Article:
Six North Carolina magistrates quit after gay ‘marriage’ legalized
In the wake of a federal court decision legalizing same-sex “marriage” in North Carolina, at least six magistrates in the state have resigned rather than be forced to officiate such unions.
All stepped down, since October 10, because they believe marriage is a union between one man and one woman.
They are: John Kallam Jr. (Rockingham County), Gilbert Breedlove (Swain County), Bill Stevenson (Gaston County), Tommy Holland (Graham County), Gayle Myrick (Union County) and Jeff Powell (Jackson County).
The decision wasn’t easy for Stevenson, whose family depends on his $50,000 per year salary as their primary income.
"I prayed about it; I asked for wisdom," Stevenson told the Christian Examiner. "I think our hearts have been led away by the cares of the world, our desires, and ultimately, our intense arrogance – our hubris – against the Lord.”
"We've rejected the prime authority of the scriptures, something our Nation's Founding Fathers, such as John Adams, knew better than to do. ... In both the Old and New Testaments, homosexuality is something the Lord does not approve of, and since He doesn't, I could not put the sanction of the state on a relationship that runs afoul of scripture," Stevenson said.
In a separate interview with the Christian Post, Stevenson said of the decision to give up his income without a backup plan, "I hate to wax it so biblical but it says 'what good is it for a man to gain the whole world but lose his own soul? So, that's the stakes I put on this."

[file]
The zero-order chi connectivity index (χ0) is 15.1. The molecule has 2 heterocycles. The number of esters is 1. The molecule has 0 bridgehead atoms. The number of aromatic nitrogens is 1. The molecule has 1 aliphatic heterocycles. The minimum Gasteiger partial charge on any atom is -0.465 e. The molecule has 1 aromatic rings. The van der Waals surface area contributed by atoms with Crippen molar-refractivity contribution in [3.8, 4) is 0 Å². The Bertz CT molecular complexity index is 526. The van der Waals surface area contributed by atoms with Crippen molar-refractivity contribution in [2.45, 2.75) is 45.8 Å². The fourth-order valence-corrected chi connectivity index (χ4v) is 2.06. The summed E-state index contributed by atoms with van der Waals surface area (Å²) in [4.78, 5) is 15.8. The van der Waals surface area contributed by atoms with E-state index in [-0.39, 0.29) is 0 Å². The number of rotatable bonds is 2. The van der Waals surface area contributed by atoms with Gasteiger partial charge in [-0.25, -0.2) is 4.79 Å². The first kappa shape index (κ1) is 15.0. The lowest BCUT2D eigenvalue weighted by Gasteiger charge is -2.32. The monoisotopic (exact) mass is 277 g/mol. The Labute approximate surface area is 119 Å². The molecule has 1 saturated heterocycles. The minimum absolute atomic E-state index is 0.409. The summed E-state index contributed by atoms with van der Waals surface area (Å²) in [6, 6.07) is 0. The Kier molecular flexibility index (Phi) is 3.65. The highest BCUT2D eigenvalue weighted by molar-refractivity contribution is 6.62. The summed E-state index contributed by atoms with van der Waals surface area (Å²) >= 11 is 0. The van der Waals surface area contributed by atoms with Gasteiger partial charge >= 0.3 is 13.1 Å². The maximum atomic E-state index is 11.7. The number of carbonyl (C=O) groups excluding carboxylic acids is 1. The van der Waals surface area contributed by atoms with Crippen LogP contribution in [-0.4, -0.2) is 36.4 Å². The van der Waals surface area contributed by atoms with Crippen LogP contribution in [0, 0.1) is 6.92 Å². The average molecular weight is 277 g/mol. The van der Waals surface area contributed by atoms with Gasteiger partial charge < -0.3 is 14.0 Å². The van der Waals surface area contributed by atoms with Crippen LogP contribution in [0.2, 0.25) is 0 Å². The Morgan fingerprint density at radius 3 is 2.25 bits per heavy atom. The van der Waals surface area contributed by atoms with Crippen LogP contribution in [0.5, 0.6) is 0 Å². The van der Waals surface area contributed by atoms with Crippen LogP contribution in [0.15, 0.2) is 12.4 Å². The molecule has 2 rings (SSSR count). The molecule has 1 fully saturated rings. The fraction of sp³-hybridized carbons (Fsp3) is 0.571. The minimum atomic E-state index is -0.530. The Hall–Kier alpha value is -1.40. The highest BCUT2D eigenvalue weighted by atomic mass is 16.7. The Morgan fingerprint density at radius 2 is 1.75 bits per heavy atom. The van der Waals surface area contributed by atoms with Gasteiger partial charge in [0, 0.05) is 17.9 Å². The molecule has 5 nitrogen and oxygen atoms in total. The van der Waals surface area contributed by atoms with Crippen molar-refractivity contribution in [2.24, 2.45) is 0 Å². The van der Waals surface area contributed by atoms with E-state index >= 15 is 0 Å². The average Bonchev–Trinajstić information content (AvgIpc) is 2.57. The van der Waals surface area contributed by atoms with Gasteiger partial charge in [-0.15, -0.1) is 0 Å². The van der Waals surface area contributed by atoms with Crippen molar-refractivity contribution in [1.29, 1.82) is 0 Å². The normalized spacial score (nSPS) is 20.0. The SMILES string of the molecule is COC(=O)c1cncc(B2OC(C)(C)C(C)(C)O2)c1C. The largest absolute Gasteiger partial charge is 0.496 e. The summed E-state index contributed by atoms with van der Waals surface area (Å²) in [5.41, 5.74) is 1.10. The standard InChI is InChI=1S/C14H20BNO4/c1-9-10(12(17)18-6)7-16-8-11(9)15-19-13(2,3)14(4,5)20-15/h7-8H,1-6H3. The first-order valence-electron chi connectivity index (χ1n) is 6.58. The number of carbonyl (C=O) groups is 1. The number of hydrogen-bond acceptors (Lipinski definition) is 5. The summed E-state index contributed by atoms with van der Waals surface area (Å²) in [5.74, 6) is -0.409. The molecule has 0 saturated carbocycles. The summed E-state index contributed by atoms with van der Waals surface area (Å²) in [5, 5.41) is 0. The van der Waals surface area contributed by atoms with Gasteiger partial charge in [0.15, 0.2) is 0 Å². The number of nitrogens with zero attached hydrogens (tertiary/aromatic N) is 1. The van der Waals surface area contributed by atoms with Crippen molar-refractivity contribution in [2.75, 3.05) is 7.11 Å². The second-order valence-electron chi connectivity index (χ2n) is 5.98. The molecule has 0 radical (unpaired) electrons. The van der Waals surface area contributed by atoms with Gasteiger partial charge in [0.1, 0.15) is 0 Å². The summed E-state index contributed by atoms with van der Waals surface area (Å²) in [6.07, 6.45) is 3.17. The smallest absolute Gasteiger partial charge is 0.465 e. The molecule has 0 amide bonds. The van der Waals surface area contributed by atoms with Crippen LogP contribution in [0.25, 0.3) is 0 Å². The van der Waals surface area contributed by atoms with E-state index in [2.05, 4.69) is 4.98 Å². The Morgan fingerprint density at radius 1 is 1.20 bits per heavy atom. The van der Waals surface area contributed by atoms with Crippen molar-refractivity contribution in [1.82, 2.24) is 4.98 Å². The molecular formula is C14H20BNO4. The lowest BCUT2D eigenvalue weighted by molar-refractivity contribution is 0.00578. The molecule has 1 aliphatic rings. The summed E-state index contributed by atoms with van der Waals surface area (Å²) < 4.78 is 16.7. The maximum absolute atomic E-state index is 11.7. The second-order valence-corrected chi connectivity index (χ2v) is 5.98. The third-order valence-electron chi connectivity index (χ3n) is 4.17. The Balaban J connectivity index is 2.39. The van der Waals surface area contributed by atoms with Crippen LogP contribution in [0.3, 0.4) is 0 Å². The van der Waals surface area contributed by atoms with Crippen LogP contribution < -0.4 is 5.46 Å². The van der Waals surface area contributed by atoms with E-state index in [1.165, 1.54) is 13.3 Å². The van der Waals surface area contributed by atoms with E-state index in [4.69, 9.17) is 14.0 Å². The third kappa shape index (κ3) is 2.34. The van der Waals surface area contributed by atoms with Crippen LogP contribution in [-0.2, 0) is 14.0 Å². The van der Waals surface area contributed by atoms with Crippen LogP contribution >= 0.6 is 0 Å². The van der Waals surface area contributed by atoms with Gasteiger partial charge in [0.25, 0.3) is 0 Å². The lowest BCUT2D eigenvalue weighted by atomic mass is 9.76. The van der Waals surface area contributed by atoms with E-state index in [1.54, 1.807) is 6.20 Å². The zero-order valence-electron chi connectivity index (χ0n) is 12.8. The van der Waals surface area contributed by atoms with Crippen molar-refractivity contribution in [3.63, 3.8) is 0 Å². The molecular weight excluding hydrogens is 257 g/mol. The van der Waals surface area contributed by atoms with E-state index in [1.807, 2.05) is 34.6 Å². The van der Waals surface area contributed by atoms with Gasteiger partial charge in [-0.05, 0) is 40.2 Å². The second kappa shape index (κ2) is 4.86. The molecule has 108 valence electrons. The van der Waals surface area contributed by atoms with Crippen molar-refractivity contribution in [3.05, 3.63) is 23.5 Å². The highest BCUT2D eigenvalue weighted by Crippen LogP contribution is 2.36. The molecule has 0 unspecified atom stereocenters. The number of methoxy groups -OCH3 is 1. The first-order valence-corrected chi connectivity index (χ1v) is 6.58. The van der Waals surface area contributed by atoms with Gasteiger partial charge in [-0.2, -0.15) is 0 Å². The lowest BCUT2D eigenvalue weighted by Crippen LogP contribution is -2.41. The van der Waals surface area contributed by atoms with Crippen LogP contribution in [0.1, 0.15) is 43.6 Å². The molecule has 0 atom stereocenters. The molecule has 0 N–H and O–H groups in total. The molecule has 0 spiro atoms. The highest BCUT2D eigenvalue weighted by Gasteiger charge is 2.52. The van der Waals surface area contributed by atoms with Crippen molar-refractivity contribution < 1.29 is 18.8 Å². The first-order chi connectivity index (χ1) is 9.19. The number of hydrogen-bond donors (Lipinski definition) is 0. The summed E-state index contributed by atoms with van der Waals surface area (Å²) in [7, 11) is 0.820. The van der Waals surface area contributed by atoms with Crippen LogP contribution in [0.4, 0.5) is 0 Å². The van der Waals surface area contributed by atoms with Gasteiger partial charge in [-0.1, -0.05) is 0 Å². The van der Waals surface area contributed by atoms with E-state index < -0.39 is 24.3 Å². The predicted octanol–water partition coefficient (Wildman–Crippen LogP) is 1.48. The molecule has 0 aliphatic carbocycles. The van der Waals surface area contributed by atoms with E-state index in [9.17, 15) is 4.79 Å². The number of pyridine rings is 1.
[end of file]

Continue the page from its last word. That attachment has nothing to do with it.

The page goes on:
Holland, who had served as a magistrate for 24 years, said he made the decision to quit after the state issued a memo stating that there would be no religious exemptions for magistrates who believe same-sex “marriage” is immoral.
"When the federal judges ruled that gay marriage was legal and North Carolina honors that, and part of a magistrate's job is to perform marriage ceremonies, I knew I couldn't honor that law," Holland told The Christian Examiner. "It's against my belief. It's against what the Bible says.” As for his future prospects? “God has always taken care of me," Holland said.
“When you have convictions about something, you’ve drawn your line in the sand,” Myrick told the Winston-Salem Journal. “It [“marrying” gay couples] was not a consideration to me at any cost.”
“I believe marriage was ordained by God to be between a man and a woman," she told the Christian Examiner. "For me to do what the state said I had to do, under penalty of law, I would have to go against my convictions, and I was not willing to do that. I want to honor what the Word says."
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Breedlove said that while the financial impact of walking away from the bench will certainly sting, he simply could not turn his back on his morals just to keep a job, and trusts that God will provide for him. “You either go for the finances or you go for the faith,” he told the Winston-Salem Journal. “I know the Lord has something for me to do.”
Four days after announcing his resignation, Kallam returned to the Rockingham Country courthouse for a rally alongside North Carolina Senate leader Phil Berger and 500 fellow residents, all supporters of true marriage. Berger vowed to fight for religious freedom protections for magistrates who oppose same-sex “marriage.”
“Here, in Rockingham County, forcing Magistrate Kallam to give up his religious liberties to save his job is just wrong,” Berger said at the rally.
Berger and 27 other Republican legislators have asked the North Carolina Administrative Office of the Courts to protect state officials who refuse to participate in gay marriages because of religious beliefs. He told the Winston-Salem Journal that plans to introduce a bill to allow state officials to opt out of issuing marriage licenses to same-sex couples or conducting gay “marriages” if doing so would violate their religious beliefs.
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